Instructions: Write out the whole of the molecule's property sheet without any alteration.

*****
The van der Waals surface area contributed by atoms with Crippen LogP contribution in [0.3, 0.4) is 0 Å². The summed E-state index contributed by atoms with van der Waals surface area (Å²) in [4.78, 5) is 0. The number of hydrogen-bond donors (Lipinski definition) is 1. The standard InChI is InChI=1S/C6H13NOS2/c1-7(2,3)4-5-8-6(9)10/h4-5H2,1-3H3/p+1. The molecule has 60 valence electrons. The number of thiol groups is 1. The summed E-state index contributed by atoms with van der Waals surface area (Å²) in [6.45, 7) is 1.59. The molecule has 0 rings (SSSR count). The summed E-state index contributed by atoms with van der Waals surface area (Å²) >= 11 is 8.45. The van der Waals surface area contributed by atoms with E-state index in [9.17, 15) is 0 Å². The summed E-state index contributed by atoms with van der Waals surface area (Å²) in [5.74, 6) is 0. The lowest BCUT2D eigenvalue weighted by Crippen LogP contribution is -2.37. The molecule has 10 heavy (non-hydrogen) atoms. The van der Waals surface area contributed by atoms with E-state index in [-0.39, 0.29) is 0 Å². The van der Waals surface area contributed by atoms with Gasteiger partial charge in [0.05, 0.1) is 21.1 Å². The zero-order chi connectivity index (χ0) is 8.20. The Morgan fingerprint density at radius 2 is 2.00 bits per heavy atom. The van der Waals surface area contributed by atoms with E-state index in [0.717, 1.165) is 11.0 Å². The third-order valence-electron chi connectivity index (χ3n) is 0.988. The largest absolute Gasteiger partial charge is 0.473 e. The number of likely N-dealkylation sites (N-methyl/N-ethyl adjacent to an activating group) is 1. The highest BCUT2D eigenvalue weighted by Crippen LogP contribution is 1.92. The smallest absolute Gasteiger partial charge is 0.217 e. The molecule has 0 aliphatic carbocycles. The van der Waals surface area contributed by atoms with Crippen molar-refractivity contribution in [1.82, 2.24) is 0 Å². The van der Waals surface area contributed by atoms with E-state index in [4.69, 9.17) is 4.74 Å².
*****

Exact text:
The van der Waals surface area contributed by atoms with Crippen LogP contribution in [0.3, 0.4) is 0 Å². The summed E-state index contributed by atoms with van der Waals surface area (Å²) in [4.78, 5) is 0. The number of hydrogen-bond donors (Lipinski definition) is 1. The standard InChI is InChI=1S/C6H13NOS2/c1-7(2,3)4-5-8-6(9)10/h4-5H2,1-3H3/p+1. The molecule has 60 valence electrons. The number of thiol groups is 1. The summed E-state index contributed by atoms with van der Waals surface area (Å²) in [6.45, 7) is 1.59. The molecule has 0 rings (SSSR count). The summed E-state index contributed by atoms with van der Waals surface area (Å²) >= 11 is 8.45. The van der Waals surface area contributed by atoms with E-state index in [9.17, 15) is 0 Å². The summed E-state index contributed by atoms with van der Waals surface area (Å²) in [5.74, 6) is 0. The lowest BCUT2D eigenvalue weighted by Crippen LogP contribution is -2.37. The molecule has 10 heavy (non-hydrogen) atoms. The van der Waals surface area contributed by atoms with E-state index in [-0.39, 0.29) is 0 Å². The van der Waals surface area contributed by atoms with Gasteiger partial charge in [0.05, 0.1) is 21.1 Å². The zero-order chi connectivity index (χ0) is 8.20. The Morgan fingerprint density at radius 2 is 2.00 bits per heavy atom. The van der Waals surface area contributed by atoms with E-state index in [0.717, 1.165) is 11.0 Å². The third-order valence-electron chi connectivity index (χ3n) is 0.988. The largest absolute Gasteiger partial charge is 0.473 e. The number of likely N-dealkylation sites (N-methyl/N-ethyl adjacent to an activating group) is 1. The highest BCUT2D eigenvalue weighted by Crippen LogP contribution is 1.92. The smallest absolute Gasteiger partial charge is 0.217 e. The molecule has 0 aliphatic carbocycles. The van der Waals surface area contributed by atoms with Crippen molar-refractivity contribution in [1.82, 2.24) is 0 Å². The van der Waals surface area contributed by atoms with E-state index in [4.69, 9.17) is 4.74 Å².